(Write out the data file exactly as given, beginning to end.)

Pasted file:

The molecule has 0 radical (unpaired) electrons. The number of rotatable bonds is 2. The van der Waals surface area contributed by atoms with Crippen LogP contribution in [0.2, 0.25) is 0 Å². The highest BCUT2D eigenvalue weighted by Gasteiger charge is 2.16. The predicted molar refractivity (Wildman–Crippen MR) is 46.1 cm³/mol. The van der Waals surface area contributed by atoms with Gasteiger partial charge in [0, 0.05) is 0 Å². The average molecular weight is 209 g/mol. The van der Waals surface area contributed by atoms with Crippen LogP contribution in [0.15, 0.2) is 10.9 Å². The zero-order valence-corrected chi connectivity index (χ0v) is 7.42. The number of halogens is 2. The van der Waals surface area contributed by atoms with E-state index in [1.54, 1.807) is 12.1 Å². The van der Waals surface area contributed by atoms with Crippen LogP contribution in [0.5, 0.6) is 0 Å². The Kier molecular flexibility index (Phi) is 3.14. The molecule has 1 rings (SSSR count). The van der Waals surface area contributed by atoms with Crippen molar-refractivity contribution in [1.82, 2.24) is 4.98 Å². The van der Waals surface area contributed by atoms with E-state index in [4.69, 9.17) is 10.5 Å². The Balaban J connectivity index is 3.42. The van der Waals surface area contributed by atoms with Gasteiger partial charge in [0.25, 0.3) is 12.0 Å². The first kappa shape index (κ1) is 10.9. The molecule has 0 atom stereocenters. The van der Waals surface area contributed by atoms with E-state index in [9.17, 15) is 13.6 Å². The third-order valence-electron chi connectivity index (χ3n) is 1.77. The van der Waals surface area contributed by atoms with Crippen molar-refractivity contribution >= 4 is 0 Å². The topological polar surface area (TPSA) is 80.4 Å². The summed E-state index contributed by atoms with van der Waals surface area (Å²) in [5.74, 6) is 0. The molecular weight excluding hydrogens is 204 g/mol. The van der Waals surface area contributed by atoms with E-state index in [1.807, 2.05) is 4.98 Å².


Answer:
The molecule has 0 radical (unpaired) electrons. The number of rotatable bonds is 2. The van der Waals surface area contributed by atoms with Crippen LogP contribution in [0.2, 0.25) is 0 Å². The highest BCUT2D eigenvalue weighted by Gasteiger charge is 2.16. The predicted molar refractivity (Wildman–Crippen MR) is 46.1 cm³/mol. The van der Waals surface area contributed by atoms with Gasteiger partial charge in [0, 0.05) is 0 Å². The average molecular weight is 209 g/mol. The van der Waals surface area contributed by atoms with Crippen LogP contribution in [0.15, 0.2) is 10.9 Å². The zero-order valence-corrected chi connectivity index (χ0v) is 7.42. The number of halogens is 2. The van der Waals surface area contributed by atoms with E-state index in [1.54, 1.807) is 12.1 Å². The van der Waals surface area contributed by atoms with Crippen LogP contribution in [0.5, 0.6) is 0 Å². The Kier molecular flexibility index (Phi) is 3.14. The molecule has 1 rings (SSSR count). The van der Waals surface area contributed by atoms with Crippen molar-refractivity contribution in [1.82, 2.24) is 4.98 Å². The van der Waals surface area contributed by atoms with E-state index in [4.69, 9.17) is 10.5 Å². The Balaban J connectivity index is 3.42. The van der Waals surface area contributed by atoms with Gasteiger partial charge in [0.25, 0.3) is 12.0 Å². The first kappa shape index (κ1) is 10.9. The molecule has 0 atom stereocenters. The van der Waals surface area contributed by atoms with E-state index in [9.17, 15) is 13.6 Å². The third-order valence-electron chi connectivity index (χ3n) is 1.77. The van der Waals surface area contributed by atoms with Crippen molar-refractivity contribution >= 4 is 0 Å². The topological polar surface area (TPSA) is 80.4 Å². The summed E-state index contributed by atoms with van der Waals surface area (Å²) in [5.74, 6) is 0. The molecular weight excluding hydrogens is 204 g/mol. The van der Waals surface area contributed by atoms with E-state index in [1.807, 2.05) is 4.98 Å².